She gaped for a moment. Her cheeks burned in shame, then in fury. "I won't!" she said, shoving him down on the bed. Pinning his shoulders, she swung her leg over and straddled him. "Unless you can give me a logical reason why not." Her fingernails bit into his shoulders and his eyes fixed, suddenly, on hers.
"Let me up!" he said, startled.
She started to move. Pushing off his shoulders, she drove him deeper into the bed. He winced; his pupils dilated.
"Are you sure?" she asked, moving more deliberately. She slid back, feeling his cock harden against her arse, and tightened her grip again.
"Irene," he said softly. His hands fixed on her hips, holding her against him.
"I can make you say yes," she whispered, uncertain for a moment whether it was her or Irene speaking. Leaning down so her breasts pressed against his skin, she kissed him firmly, catching his bottom lip between her teeth and tugging.
He nodded slightly. It was enough.
Later, she sat atop him, holding back her own orgasm as she pushed him toward his. She raked her nails across the marks she'd left earlier and watched as the last tiny pain pushed him past his limit, his head arched back in the tension of release.
"This is how I'm going to draw you," she said between gasps, feeling her cunt tighten and her toes curl. As she shook against him, letting her orgasm take her, she committed his face to memory and prepared to memorialise the way he looked when she hurt him.
Irene isn't the only one, you know – the only other person I've been. I've been several over the years. But you're probably the first to have known me in more than one guise. I don't mind the idea at all.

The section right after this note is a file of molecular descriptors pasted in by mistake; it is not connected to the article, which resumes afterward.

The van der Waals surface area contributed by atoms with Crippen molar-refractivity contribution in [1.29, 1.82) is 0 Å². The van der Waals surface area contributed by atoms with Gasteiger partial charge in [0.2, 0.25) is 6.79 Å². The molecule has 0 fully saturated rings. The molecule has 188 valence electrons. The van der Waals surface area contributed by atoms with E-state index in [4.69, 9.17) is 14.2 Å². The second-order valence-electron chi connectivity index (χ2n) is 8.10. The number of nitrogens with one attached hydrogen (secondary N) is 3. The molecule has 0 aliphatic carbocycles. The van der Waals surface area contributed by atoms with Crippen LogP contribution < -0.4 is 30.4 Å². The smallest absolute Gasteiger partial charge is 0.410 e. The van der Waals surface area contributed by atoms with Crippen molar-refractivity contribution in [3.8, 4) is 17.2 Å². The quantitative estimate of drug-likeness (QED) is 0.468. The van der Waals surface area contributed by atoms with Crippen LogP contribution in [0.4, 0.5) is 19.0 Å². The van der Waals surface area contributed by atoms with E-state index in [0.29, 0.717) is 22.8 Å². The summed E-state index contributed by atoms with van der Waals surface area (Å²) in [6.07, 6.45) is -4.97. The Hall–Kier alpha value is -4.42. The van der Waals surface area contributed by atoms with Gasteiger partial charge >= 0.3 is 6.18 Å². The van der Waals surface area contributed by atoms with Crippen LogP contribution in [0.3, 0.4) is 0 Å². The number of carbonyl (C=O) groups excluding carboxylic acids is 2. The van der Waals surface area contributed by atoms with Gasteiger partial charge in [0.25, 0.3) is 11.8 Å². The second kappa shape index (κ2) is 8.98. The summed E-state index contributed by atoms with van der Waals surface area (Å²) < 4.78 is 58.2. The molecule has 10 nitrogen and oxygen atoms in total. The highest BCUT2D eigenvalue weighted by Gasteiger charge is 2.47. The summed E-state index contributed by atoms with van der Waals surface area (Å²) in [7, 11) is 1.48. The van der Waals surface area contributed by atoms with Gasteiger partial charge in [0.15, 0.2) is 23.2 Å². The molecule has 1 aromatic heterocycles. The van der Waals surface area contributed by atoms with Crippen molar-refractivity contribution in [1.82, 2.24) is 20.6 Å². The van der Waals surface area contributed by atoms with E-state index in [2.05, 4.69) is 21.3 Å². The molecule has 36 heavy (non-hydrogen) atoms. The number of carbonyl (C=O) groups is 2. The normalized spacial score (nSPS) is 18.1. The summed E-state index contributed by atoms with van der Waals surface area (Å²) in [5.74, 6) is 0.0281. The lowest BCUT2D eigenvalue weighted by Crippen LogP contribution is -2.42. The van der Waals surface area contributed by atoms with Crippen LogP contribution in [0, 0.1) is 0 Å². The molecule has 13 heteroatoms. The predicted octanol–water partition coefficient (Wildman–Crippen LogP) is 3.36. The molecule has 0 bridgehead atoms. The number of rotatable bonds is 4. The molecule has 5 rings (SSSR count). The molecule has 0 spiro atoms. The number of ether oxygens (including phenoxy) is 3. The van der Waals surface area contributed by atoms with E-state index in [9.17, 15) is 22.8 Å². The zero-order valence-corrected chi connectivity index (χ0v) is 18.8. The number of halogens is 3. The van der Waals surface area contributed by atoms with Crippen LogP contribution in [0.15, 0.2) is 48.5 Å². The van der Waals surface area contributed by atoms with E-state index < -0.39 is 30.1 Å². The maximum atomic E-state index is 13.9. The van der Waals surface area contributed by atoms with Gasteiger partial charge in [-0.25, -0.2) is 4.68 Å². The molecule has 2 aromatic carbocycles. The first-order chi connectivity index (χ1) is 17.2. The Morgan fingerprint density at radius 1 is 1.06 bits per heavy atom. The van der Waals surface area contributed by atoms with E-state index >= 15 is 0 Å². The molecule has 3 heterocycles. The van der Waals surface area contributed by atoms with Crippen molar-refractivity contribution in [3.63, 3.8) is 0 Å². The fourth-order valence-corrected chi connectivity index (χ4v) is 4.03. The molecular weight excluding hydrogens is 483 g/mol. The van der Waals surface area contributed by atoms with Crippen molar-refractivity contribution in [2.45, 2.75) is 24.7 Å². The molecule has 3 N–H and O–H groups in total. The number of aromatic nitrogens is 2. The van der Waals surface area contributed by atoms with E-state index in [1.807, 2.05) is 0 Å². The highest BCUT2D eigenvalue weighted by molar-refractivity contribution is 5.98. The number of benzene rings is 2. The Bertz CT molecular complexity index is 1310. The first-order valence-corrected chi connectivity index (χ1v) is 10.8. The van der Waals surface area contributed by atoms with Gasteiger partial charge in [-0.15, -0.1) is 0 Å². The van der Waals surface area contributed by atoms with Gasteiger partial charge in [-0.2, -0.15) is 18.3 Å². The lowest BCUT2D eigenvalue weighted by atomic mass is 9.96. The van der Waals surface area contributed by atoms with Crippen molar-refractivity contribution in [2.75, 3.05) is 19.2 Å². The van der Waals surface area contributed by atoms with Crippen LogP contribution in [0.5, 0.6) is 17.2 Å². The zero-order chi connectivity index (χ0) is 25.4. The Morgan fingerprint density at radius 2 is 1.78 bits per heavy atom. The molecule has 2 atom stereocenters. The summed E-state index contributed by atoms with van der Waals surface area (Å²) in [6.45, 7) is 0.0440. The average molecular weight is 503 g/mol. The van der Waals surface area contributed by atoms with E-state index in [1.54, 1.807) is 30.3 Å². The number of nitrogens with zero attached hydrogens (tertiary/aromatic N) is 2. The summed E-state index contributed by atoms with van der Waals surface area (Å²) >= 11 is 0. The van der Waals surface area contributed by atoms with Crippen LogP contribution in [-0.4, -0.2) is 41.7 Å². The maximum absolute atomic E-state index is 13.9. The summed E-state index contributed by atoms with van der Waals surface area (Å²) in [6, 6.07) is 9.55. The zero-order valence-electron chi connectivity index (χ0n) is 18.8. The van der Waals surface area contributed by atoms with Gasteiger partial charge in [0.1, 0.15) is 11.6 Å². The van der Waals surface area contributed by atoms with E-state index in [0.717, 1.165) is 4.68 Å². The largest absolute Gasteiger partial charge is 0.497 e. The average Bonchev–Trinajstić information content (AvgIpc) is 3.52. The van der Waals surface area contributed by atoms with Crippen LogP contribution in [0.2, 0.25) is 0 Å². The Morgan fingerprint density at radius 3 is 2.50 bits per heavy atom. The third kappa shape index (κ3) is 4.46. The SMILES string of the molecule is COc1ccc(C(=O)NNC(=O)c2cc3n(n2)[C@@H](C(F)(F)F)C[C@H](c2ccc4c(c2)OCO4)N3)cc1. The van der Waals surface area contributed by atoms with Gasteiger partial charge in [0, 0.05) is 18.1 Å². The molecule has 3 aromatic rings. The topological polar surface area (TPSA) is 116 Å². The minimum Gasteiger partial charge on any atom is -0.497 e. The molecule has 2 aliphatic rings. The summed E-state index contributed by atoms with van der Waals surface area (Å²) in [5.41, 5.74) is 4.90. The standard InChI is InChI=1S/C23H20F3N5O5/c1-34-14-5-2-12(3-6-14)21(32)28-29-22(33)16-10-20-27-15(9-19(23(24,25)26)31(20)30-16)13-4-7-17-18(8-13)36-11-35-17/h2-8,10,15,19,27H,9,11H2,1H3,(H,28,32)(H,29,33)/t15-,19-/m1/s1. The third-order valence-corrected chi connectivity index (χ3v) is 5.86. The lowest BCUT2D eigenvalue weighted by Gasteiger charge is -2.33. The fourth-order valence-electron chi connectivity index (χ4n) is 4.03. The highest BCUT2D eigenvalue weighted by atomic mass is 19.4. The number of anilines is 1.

Do I measure up to your research into Moriarty? Apart from my gender, that is. I do wonder what you knew when. How close did you come? That was the glory of playing off you: I could never take anything for granted. It was a joy learning to understand your mind.
You created Irene as much as I: do you feel guilty for that? She would not have lived were it not for you – but then, nor would she have died.
Nor would she have come back to life.
It's a bit concerning, her revival. I thought I'd washed my hands of you and her both. When I kill someone, they usually stay dead.
Moriarty shut the door behind herself and crossed the room deliberately. The studio wasn't much, but it was hers with the full knowledge and mostly-uncoerced assent of the warden. She bore no misapprehensions about the scrutiny the space underwent when she was elsewhere, but the solitude provided a significant advantage.
She placed the letter against her easel and contemplated it.
It had been opened and read by the guards, then casually stuffed back into the envelope: there was a crease running through her name, but the pen had rolled smoothly when writing. His hand was firm, but he had hesitated: she could see tiny drops of ink near the 'J' of her name where he had put pen to paper and pulled back. Of course, he would know she'd see that; he'd left it as a message. Showing her that he was uncertain about writing to her intimated that it was an academic uncertainty rather than an emotional one. Not that the two couldn't happily co-exist.
The paper's weight was heavy, but not extravagant; the pen ballpoint; the return address printed neatly in capitals that were slightly too large. He was trying very hard to portray nonchalance.
She opened the letter, skimmed it, then read it again, slowly. It was short. His normal exuberant sentences were carefully constrained. Moriarty, he wrote – no salutation, nor, she noticed at the bottom, valediction save for his full name. Careful, again.
The letter was devoid of personal information; he answered none of the questions she had posed in her previous missives. As expected.